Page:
Tuesday, June 30, 2015

Cold IronCold Iron by Nicolas Freeling
My rating: 3 of 5 stars

Imagine a climactic gun battle scene in a movie - think "High Noon", "Reservoir Dogs" or "The Matrix" (electromagnetic pulse weapons are ok). Several people with guns in their hands. Life or death - the tension mounts. The spectators hold their breath. And suddenly someone orders: "Take off your pants! Undress!" Imagine the intrepid gunmen and gunwomen standing there bare-bottomed: Marshal Kane, or Mr. White, or Neo with their naked behinds. The one and only Nicolas Freeling wrote such a scene in "Cold Iron", the ninth novel in the Castang series.

Henri Castang is promoted to a Principal Commissaire in a smallish town in northeastern France. Monsieur Lecat, the owner of a nationally-known wine company, calls Castang to report discovering the dead body of his wife. As soon as Castang begins the investigation, he quickly finds himself between quite a few rocks and a hard place: M. Lecat has powerful, highly-placed friends, the deceased's sister is married to a retired Army General with connections at the top levels of the military, and the combative judge of instruction, Castang's legal superior, is known to have ruffled some VIPs' feathers in the past. Castang is supposed to tread lightly and exercise "prudence and discretion".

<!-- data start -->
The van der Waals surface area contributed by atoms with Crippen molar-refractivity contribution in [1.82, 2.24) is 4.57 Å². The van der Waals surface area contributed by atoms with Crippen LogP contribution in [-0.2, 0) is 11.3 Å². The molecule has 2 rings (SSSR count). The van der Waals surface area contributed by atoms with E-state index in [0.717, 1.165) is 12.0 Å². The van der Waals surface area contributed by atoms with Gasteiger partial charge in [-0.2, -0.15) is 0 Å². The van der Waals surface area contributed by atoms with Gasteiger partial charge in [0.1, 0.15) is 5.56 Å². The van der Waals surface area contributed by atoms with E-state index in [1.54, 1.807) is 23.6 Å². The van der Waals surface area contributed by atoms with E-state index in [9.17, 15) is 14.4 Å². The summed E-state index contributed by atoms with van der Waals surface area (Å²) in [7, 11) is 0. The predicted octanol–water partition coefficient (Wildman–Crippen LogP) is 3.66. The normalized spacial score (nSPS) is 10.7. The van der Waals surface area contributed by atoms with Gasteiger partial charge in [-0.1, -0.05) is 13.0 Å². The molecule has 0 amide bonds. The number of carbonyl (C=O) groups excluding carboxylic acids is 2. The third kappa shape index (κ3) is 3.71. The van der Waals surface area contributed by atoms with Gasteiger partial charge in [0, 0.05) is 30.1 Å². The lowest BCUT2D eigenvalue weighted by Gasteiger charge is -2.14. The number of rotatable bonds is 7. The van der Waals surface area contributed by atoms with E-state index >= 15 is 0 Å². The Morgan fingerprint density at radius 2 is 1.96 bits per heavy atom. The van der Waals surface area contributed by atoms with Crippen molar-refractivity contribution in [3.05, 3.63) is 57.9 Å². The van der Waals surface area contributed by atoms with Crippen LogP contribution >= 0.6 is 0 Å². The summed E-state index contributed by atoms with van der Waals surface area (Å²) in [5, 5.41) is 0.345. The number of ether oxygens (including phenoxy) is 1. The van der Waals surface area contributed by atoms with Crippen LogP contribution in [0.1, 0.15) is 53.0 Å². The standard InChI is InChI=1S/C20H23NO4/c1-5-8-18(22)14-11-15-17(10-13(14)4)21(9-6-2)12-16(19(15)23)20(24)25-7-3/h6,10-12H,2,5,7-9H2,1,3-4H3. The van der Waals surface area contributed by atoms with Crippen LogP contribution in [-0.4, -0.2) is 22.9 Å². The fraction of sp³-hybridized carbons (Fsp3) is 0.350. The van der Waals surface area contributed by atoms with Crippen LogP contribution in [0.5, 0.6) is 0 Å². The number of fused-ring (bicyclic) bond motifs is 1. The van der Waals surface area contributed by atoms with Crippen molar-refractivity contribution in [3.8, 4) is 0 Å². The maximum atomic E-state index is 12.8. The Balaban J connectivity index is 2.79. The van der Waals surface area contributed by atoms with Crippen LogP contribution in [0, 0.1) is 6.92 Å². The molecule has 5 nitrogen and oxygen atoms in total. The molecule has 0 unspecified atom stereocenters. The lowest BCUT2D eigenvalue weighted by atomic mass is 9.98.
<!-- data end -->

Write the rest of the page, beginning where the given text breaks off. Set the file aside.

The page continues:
For a Freeling novel the plot is quite interesting and involved, but again this is not why one loves the author. The incomparable writing and razor sharp social observations are what is most valuable. Here's a funny and typical 'Freeling passage': "He didn't even get home for lunch and sat staring into vacancy biting on a hamburger revoltingly warm and squdgy and bland, not even noticing it, this assemblage of American molecules so carefully designed to be the very perfection of tastelessness. How could you possibly use the word design? Di-seg-no; three Italian syllables like rifle shots, something as tough and alive as the town of Florence, meaning a drawing by Giotto and strictly inapplicable to plastic bottles." Alas, in the 30 years since the book has been published, the European reverence of quality has suffered further setbacks.

And consider this pearl of cynical wisdom: "The rich are after power and they rot quicker. They rot on the way up, and being rich they spread rot quicker around them." An acute diagnosis. This is not to say that I like everything in this book. For once I am unable to relate to Mr. Freeling's choice of title. "Cold iron is the master of us all", which comes from Rudyard Kipling's "Rewards and Fairies". Maybe I just do not understand the connection? Or maybe I do not like how the author over-explains the title in the middle of the book?

Three and a quarter stars.

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